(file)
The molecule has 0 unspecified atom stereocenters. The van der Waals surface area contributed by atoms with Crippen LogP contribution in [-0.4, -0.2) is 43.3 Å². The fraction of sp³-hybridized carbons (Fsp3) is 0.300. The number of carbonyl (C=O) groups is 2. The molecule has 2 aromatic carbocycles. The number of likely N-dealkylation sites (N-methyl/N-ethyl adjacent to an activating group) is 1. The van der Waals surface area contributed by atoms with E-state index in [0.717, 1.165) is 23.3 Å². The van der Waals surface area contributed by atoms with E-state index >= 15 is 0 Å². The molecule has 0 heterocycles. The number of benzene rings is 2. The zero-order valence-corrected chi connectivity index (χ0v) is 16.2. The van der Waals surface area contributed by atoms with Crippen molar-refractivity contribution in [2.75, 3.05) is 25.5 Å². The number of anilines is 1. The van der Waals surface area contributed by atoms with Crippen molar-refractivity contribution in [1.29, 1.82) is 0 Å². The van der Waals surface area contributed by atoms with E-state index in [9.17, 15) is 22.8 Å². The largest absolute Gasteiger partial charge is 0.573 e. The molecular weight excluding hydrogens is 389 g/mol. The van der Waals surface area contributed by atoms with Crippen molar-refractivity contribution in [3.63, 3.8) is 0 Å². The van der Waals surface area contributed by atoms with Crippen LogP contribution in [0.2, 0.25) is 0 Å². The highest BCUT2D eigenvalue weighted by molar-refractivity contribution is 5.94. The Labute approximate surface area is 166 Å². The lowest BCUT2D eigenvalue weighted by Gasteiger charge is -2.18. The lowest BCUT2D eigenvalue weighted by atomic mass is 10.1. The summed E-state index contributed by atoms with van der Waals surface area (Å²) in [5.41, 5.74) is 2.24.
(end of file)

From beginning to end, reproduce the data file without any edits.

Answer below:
The molecule has 0 unspecified atom stereocenters. The van der Waals surface area contributed by atoms with Crippen LogP contribution in [-0.4, -0.2) is 43.3 Å². The fraction of sp³-hybridized carbons (Fsp3) is 0.300. The number of carbonyl (C=O) groups is 2. The molecule has 2 aromatic carbocycles. The number of likely N-dealkylation sites (N-methyl/N-ethyl adjacent to an activating group) is 1. The van der Waals surface area contributed by atoms with E-state index in [0.717, 1.165) is 23.3 Å². The van der Waals surface area contributed by atoms with E-state index >= 15 is 0 Å². The molecule has 0 heterocycles. The number of benzene rings is 2. The zero-order valence-corrected chi connectivity index (χ0v) is 16.2. The van der Waals surface area contributed by atoms with Crippen molar-refractivity contribution in [2.75, 3.05) is 25.5 Å². The number of anilines is 1. The van der Waals surface area contributed by atoms with Crippen molar-refractivity contribution in [1.29, 1.82) is 0 Å². The van der Waals surface area contributed by atoms with E-state index in [9.17, 15) is 22.8 Å². The largest absolute Gasteiger partial charge is 0.573 e. The molecular weight excluding hydrogens is 389 g/mol. The van der Waals surface area contributed by atoms with Crippen molar-refractivity contribution in [3.63, 3.8) is 0 Å². The van der Waals surface area contributed by atoms with Crippen LogP contribution in [0.2, 0.25) is 0 Å². The highest BCUT2D eigenvalue weighted by molar-refractivity contribution is 5.94. The Labute approximate surface area is 166 Å². The lowest BCUT2D eigenvalue weighted by Gasteiger charge is -2.18. The lowest BCUT2D eigenvalue weighted by atomic mass is 10.1. The summed E-state index contributed by atoms with van der Waals surface area (Å²) in [5.41, 5.74) is 2.24.